Hope was in the air last spring as a State Senate task force traveled New York to understand the surge in heroin and opioid abuse, listening to more than 200 witnesses: parents who have lost kids to overdoses, law enforcement officials, medical professionals and former addicts.
The tour produced 25 bills -- 11 of which the State Legislature passed in June. The laws added cops to the narcotics beat, put the antidote Narcan into more hands and included warnings at freshmen orientations on SUNY and CUNY campuses. Gov. Andrew M. Cuomo signed the bills into law, calling Long Island "one of the ground zeros for the heroin epidemic."
Long Islanders thought that by now they might have begun removing that grim label -- but today the deaths keep coming. Since last summer, a 20-year-old in a Commack park overdosed even as his friends feared calling 911, unaware that they would have had legal immunity under New York's Good Samaritan law. A 14-year-old died in Lindenhurst, and so did another Suffolk County teenager whose mother committed suicide a few days afterward.
Maureen L. Rossi reports these tragedies from her post as a founder of one of the nearly three dozen anti-drug groups on Long Island, Kings Park in the kNOw. She's impatient, but optimistic. Heroin abuse, she says, "will probably be reaching a maximum soon." Heroin killed a record-high 144 people on Long Island in 2013.
But it's maddening that on many fronts, the implementation of the anti-heroin effort is just beginning. We have to give it time to work -- and keep building on it. In the legislative session that begins in January, Albany legislators must push for the 14 bills that failed to pass before. And law enforcement must get this peril off our streets.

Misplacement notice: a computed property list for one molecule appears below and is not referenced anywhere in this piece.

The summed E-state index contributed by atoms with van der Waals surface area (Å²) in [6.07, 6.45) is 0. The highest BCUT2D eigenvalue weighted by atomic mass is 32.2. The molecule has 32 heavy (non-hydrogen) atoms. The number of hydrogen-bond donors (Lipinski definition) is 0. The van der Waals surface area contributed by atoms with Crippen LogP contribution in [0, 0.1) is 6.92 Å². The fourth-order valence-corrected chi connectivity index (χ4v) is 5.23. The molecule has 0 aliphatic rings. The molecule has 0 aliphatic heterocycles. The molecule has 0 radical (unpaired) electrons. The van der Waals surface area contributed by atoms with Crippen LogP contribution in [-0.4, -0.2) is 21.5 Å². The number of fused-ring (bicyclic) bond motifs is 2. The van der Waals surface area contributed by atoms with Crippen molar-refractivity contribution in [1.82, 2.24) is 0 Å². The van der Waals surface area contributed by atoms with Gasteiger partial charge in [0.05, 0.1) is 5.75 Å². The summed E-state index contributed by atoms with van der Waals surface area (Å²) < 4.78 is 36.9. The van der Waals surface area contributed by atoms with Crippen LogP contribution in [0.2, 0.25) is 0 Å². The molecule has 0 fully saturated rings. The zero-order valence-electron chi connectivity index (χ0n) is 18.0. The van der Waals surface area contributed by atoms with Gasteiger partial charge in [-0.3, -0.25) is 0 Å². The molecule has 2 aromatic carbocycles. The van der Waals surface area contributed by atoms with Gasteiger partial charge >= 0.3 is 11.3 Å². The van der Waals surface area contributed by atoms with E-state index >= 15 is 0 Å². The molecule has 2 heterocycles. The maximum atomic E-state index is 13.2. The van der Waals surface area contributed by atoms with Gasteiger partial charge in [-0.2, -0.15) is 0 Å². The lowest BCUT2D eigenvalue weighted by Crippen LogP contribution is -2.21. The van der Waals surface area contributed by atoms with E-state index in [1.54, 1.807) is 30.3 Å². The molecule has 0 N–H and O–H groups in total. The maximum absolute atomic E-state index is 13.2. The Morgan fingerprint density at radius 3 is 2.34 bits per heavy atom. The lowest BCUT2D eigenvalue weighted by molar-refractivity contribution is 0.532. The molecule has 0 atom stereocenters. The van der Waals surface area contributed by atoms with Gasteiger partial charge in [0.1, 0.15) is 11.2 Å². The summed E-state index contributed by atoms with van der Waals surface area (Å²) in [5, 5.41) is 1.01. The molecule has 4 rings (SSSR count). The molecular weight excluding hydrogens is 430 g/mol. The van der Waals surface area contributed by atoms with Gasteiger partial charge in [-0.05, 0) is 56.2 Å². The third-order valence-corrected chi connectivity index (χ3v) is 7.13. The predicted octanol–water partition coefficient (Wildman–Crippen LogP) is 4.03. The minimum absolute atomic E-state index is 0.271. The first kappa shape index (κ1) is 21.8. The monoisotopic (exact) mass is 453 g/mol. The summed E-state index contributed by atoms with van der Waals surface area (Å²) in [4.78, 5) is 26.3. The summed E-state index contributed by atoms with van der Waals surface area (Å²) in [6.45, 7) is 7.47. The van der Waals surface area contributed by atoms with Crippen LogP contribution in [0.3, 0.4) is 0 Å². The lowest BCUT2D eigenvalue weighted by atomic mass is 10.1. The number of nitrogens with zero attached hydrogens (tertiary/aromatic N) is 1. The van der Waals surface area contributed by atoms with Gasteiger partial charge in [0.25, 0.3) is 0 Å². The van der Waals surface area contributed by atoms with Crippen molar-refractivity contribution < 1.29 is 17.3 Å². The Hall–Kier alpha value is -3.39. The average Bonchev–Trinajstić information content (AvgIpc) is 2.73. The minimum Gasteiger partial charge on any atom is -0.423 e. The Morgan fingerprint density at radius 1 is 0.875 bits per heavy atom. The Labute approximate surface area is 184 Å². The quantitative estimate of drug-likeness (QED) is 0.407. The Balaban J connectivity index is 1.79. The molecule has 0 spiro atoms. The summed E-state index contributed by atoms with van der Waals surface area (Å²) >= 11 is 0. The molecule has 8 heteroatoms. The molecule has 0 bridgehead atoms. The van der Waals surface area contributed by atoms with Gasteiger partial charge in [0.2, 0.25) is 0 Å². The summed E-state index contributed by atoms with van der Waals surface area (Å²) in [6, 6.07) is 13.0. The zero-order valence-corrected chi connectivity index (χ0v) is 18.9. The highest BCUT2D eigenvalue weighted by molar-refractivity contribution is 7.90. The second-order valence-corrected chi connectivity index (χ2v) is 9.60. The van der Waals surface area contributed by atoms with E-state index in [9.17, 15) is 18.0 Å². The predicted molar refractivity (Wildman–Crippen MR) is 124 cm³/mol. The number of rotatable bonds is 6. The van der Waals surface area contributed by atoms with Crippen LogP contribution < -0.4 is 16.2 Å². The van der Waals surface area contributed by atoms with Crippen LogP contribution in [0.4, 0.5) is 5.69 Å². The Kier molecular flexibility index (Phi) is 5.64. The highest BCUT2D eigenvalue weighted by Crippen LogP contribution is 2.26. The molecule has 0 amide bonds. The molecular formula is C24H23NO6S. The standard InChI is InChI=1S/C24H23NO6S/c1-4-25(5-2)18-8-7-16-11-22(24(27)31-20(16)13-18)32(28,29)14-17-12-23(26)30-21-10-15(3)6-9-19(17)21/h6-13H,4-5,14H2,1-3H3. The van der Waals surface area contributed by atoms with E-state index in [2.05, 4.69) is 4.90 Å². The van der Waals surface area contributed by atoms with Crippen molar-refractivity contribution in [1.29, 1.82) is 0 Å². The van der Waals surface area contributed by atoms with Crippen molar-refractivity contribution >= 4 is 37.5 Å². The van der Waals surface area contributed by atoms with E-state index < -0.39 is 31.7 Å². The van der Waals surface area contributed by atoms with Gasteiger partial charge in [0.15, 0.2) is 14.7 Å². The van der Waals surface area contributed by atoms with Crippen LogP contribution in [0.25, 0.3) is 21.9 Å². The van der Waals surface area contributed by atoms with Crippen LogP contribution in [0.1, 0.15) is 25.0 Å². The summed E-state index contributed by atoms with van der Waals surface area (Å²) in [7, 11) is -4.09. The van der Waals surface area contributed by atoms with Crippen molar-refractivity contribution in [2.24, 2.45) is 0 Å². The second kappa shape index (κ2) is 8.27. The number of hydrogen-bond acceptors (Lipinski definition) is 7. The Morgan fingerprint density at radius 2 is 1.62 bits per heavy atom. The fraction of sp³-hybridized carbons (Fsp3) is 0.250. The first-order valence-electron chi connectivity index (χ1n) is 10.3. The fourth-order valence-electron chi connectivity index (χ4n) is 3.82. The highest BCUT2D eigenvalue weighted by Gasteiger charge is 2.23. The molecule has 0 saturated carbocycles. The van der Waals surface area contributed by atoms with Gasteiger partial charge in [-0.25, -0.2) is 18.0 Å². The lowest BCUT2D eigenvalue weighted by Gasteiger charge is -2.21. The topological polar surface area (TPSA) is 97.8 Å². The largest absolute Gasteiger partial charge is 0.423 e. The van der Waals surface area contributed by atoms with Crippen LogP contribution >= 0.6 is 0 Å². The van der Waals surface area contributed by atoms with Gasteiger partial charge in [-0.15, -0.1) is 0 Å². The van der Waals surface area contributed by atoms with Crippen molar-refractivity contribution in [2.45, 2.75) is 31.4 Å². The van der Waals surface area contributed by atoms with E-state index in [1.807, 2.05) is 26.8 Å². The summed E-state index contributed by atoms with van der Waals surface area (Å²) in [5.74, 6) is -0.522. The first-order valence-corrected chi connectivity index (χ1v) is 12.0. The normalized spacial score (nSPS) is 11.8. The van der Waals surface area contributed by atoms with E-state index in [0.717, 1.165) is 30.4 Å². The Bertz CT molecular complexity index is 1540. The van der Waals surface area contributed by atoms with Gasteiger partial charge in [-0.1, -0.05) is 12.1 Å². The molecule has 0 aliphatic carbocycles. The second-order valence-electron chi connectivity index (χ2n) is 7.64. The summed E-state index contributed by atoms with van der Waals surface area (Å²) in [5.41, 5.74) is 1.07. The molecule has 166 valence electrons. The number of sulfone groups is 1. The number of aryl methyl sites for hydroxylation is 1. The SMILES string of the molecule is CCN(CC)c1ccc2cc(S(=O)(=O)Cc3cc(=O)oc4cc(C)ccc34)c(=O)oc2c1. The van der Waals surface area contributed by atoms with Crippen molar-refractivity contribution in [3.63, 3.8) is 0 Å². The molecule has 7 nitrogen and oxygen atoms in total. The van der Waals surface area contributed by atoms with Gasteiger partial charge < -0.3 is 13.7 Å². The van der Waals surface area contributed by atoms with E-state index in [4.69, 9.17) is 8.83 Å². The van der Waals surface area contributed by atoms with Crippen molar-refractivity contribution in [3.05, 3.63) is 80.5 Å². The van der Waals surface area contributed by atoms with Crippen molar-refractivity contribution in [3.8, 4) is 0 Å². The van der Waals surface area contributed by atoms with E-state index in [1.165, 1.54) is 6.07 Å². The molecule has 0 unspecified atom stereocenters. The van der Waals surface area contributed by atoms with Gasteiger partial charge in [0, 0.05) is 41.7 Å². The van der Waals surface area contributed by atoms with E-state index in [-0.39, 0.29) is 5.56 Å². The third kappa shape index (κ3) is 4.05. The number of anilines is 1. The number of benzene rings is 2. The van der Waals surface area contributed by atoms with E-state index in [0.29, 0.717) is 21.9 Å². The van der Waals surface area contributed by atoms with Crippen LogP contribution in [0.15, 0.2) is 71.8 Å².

It's just not acceptable that someone could make one wrong decision, popping a pill or snorting a powder, and acquire an addiction. It isn't what our community stands for, when a person at this fragile stage of life, taking steps toward adulthood in a depressing economy, could be fooled into seeing happiness in a chemical compound. The writer Maia Szalavitz says of her first heroin experience, "Suddenly every atom of my being felt nurtured."
It may be alluring, but it's a false refuge.
Five years ago, the Long Island Council on Alcoholism and Drug Dependence was serving just under 100 families a month. By this past March, that number had swelled to 850 families, and 80 percent of the increase was due to opioid and heroin addiction.
The most important of New York's new laws, one that governs the insurance process, takes effect in April. Insurance companies were using "artificial rules" to deny care, says Sen. Kemp Hannon (R-Garden City), such as requiring 30 days of outpatient treatment before admitting someone as an inpatient. Or insurers were arguing over whether an addiction was primarily to drugs or alcohol -- treatment funded by different state agencies.
The new law requires speedier admissions, quick appeals and care during the appeals process. It will be important to monitor whether insurers comply, Hannon says, adding that the companies' medical directors seem open to the changes.
Still needed is a law giving medical professionals, not insurance companies, the power to determine the length of treatment. And too little thought or resources are given to what happens to people after they're released, says Suffolk County Legis. Tom Cilmi (R-Bay Shore), who chairs a Mental Health and Substance Abuse Task Force launched in January.
With so many eyes on this drug problem, there's reason for hope. But hope alone won't do.
Anne Michaud is the interactive editor for Newsday Opinion.